We’ve all experienced it.
That one fleeting moment of near perfection that disappears the second you realize its existence.
If I’m aware enough, I get to see it once or twice a year. That cast that’s just outside of my range, with THE fly landing near THE fish, a strike as I’m gathering the slack line and strip setting the hook.
It has also manifested as the 20 or 30 seconds the sun is nearly set. The horizon lights up, drowning the sky in the deepest purples, oranges, and reds. By the time you process it, it’s gone, leaving you to wonder if it even happened. The only evidence left is a lingering feeling that you saw something special.
Zen and Mindfulness are not concepts well known in our modern lifestyle.
We get so wrapped up in the past and worrying about the future that we neglect the present moment.
Mindfulness, put simply, is present-time awareness. This is the experience of knowing what is happening as it happens. It is non-judgemental, investigative, kind, and responsive awareness. A staple practice for Buddhists, it’s benefits are inumerable.
Although I practice mindfulness many times a day, my favorite is with a fly rod in hand. Fly fishing and mindfulness can be so entertwined, they become extensions of each other as you advance your practice.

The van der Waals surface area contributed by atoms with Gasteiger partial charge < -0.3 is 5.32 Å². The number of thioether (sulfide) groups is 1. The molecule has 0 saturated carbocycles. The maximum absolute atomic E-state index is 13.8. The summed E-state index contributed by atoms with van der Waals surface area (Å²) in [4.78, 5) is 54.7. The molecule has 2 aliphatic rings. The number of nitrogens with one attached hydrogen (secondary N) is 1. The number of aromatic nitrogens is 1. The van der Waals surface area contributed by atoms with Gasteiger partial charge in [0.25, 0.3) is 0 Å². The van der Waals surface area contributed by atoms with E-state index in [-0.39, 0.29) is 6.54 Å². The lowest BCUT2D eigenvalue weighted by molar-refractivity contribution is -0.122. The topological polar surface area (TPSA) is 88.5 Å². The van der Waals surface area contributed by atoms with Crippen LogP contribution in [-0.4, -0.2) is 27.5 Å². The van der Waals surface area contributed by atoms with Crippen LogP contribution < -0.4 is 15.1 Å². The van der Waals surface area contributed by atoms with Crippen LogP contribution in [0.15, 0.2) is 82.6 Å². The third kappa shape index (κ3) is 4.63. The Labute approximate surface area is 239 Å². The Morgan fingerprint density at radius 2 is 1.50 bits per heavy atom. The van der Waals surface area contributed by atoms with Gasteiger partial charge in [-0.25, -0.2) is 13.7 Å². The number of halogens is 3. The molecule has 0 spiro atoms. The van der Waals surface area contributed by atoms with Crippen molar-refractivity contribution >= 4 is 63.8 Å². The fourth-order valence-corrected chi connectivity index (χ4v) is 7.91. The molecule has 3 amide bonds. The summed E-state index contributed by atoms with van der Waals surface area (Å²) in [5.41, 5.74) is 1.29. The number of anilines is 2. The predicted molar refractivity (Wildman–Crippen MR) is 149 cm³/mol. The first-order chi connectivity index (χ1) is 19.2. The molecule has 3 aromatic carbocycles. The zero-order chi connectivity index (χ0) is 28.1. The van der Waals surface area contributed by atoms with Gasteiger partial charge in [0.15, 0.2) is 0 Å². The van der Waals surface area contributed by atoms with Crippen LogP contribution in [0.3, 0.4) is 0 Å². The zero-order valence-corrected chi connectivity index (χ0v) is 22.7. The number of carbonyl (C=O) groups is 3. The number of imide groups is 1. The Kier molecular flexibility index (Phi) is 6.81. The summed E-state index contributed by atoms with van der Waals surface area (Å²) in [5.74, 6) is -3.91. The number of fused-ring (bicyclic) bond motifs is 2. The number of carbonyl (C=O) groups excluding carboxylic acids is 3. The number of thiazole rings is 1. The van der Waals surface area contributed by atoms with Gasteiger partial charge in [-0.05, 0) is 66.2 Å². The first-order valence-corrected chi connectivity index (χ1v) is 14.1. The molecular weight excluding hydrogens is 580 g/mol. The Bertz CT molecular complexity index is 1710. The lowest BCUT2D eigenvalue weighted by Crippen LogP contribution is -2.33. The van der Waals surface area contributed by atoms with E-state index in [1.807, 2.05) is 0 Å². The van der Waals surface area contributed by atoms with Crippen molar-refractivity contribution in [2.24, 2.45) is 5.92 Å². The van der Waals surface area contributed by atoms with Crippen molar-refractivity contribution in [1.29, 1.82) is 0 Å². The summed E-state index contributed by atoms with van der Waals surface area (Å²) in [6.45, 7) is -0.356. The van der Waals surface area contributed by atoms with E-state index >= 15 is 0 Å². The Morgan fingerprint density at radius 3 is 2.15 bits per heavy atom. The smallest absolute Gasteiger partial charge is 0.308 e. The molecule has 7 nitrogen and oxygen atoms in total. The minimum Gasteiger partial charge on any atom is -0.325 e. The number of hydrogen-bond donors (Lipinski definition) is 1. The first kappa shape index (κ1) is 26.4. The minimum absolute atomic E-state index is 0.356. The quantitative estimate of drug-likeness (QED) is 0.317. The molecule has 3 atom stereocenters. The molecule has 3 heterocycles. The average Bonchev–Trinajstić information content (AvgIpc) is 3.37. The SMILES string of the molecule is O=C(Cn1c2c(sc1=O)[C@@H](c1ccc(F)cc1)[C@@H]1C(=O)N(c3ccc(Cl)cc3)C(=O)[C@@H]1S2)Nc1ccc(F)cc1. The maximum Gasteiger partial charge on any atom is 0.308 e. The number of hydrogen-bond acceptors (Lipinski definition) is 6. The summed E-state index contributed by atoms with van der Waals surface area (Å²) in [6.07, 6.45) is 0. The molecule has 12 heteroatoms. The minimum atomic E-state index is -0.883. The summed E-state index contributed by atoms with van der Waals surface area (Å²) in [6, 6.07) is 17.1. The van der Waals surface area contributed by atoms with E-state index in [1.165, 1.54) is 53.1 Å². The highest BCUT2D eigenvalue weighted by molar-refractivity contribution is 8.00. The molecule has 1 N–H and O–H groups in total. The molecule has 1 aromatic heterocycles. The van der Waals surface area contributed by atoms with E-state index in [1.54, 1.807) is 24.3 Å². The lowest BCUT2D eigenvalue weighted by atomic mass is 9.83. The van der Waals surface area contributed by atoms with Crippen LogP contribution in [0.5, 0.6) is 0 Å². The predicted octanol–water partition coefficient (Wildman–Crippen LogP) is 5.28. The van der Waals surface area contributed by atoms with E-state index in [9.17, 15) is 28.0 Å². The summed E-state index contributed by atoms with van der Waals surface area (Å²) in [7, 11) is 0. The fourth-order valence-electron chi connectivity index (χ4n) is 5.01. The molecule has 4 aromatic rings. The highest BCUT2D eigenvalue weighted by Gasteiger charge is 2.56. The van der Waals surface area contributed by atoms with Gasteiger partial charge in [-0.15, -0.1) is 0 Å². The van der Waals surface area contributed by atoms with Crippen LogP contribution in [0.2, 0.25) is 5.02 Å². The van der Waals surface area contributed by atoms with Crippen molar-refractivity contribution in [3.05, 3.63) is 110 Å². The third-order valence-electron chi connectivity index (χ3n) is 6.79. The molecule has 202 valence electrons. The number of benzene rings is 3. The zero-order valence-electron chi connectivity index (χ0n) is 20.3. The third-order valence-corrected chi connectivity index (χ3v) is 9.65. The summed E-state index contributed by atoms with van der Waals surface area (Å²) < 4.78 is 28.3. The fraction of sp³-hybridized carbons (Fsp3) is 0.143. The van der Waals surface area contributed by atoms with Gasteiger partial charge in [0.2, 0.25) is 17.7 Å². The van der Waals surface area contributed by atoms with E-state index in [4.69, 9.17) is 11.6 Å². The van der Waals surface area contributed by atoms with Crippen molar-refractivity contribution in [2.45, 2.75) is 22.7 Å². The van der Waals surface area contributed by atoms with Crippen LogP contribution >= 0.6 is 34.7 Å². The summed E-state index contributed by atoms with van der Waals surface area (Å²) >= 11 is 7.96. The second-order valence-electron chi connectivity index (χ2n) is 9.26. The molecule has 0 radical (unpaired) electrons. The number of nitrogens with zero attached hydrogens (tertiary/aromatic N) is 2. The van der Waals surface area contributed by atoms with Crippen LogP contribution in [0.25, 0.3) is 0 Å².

Too many of us string our rods up and tie on a fly as soon as we get to our fishing spot. Give yourself pause. Just observe. What is the weather like? Sunny or cloudy? What do you see on and in the water? See or feel everything, recognize distracting thoughts as they come up. Acknowledge and release them. Draw yourself back to the present moment.
Zen can also be found in your cast.
Be mindful of your pick up, rear cast, forward cast, and follow through.
When you land a fish, look deeply at its coloration, size and shape, and overall health.
If you are fishing for food, keep in mind the Buddhist principle of non-violence and kill it quickly and humanely. For us catch and release folks, use barbless hooks and keep your grip and grin short, and near the water. Show compassion and gratitude for the experience.
The feeling of landing a trophy of any size disappears just as quickly as it slips back into the depths. It’s nothing personal, you think. It is what it is.